Ivory Coast: kedjenou chicken

Kdjn3-3It was a gloomy Sunday afternoon when he came into my room, dripping from the rain.

He pulled a frozen white ball from the plastic bag he was carrying, and dropped it on my lap. “There you go, do something with this” he said, and turned to leave.

“Papa,” I said “what’s that?”

Kdjn1That was attiéké, an Ivorian couscous made from fermented and granulated cassava (yucca) pulp, which is then steam-cooked.

As it turned out, we had a newly-opened African grocer open in the neighbourhood, and Papa had decided to buy me some attiéké to make.

Papa rarely does things by accident, so choosing attiéké was neither a mistake nor an uninformed choice. He picked attiéké because he knows what it is, having lived in Ivory Coast a couple of decades ago. He and Mama moved there in 1978. They came back to Europe in 1982… with 2 kids in tow.

Having never been back to Ivory Coast myself, I suppose Papa thought it would be interesting to get acquainted with my native land’s cuisine by making it myself.

Attiéké is usually served with kedjenou, a slow-cooked stew of either chicken or fish (although other proteins can be used). Kedjenou is typically made in a dish called “canari,” a terra cotta pot, in hot coals. Nevertheless, a deep pan will work just fine.

Attiéké sec Dry attiéké

Dry attiéké

You can find 2 types of attiéké (in specialty shops): dried or frozen. If you are unfamiliar with attiéké, I would suggest getting the dried one and following the package directions. That’s the best way to get a nice and fluffy couscous.

Kdjn2Serves 4

  • 300g / 10.5 oz. attiéké
  • One chicken, cut into 4, or 4 chicken thighs
  • 1 tbsp vegetable oil
  • 1 onion, or 3 shallots, chopped
  • 3 tomatoes, chopped
  • 2 cm / 1 in fresh ginger, chopped or grated (or more, to taste)
  • 1 bay leaf
  • 1 tsp dried thyme

In a deep pan, heat the oil over high heat. Carefully add the chicken and sauté for a few minutes, until the skin is crispy.

Add the rest of the ingredients, seaon with salt and pepper, cover and seal the lid with a towel.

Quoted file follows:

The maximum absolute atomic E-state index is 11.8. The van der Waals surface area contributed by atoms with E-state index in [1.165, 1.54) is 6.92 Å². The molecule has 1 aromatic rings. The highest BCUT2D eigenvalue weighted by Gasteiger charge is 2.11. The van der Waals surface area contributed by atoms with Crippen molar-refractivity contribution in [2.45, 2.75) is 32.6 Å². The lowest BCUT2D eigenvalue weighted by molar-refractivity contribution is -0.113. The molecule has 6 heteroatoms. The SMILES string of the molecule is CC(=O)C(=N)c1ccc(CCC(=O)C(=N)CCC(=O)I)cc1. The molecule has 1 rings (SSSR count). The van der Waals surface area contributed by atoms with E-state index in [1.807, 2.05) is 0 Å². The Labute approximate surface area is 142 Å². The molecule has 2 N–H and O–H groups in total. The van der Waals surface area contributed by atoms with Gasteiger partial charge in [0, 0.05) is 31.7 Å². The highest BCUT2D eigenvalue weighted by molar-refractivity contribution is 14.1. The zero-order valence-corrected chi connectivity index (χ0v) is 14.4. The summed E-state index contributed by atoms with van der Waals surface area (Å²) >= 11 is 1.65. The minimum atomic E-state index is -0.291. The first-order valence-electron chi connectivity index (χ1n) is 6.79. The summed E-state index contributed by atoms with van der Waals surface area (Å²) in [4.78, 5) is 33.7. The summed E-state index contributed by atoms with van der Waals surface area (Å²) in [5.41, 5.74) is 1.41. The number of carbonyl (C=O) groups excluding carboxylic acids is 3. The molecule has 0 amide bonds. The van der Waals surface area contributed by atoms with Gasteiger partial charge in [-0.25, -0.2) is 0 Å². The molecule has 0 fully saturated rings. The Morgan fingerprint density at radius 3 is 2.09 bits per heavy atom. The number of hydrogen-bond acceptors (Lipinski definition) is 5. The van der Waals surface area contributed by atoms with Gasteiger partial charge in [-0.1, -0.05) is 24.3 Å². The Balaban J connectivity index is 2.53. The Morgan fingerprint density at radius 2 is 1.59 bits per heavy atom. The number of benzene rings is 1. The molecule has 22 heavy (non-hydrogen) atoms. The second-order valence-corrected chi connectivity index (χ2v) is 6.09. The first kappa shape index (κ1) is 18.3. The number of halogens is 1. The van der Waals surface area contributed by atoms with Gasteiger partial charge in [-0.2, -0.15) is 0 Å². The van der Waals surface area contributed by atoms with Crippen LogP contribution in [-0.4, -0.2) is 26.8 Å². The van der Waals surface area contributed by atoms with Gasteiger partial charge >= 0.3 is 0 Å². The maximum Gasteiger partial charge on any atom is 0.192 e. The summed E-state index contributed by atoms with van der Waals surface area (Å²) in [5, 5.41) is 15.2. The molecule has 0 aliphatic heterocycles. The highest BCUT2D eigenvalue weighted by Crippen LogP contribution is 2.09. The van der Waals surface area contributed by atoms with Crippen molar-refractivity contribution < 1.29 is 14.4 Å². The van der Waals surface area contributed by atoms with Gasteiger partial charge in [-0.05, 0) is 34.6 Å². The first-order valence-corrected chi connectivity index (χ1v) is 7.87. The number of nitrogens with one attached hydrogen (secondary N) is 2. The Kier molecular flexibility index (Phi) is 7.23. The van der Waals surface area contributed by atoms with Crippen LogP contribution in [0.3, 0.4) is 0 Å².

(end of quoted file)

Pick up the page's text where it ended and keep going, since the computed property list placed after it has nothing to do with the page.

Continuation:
Lower the heat and simmer for about 40-45 minutes, shaking the pan occasionally.

In the meantime, prepare the attiéké:

Steamed: line the basket of your steamer with a clean tea towel. Spread the attiéké evenly and fold the rest of the towel over. Put the lid on and steam for about 15-20 minutes, mixing regularly so the grains don’t stick together.

In the microwave: soak the attiéké in the same amount of water (1 cup water for 1 cup attiéké), and set aside for 5 minutes until the liquid is absorbed. Cook about 5 minutes in the microwave (850W). Immediately fluff it with a fork and spread in one layer on a shallow dish to cool.

Serve topped with the chicken and sauce.

Enjoy!

3 réflexions sur “Ivory Coast: kedjenou chicken

  1. Pingback: Ivorian Kedjenou chicken - Yum Goggle

  2. Lovely exotic recipe to try for a change, and seems easy to make. I thought that ginger was Asian and that in Africa they use instead a chilli pepper called « pili-pili », but you don’t mention it in your recipe. Maybe I am wrong, but I shall try to use it in this recipe, as I don’t particularly fancy ginger. Having no african stores nearby, what could I use instead of attieke, rice or cous-cous?

    • Hi Alma
      Yes, you can definitely use couscous instead of attiéké
      You are right, I didn’t mention chilli, simply because none of the recipes I found used any. But I suppose you could definitely use it if you like spicy food

Laisser un commentaire

Entrez vos coordonnées ci-dessous ou cliquez sur une icône pour vous connecter:

Logo WordPress.com

Vous commentez à l'aide de votre compte WordPress.com. Déconnexion / Changer )

Image Twitter

Vous commentez à l'aide de votre compte Twitter. Déconnexion / Changer )

Photo Facebook

Vous commentez à l'aide de votre compte Facebook. Déconnexion / Changer )

Photo Google+

Vous commentez à l'aide de votre compte Google+. Déconnexion / Changer )

Connexion à %s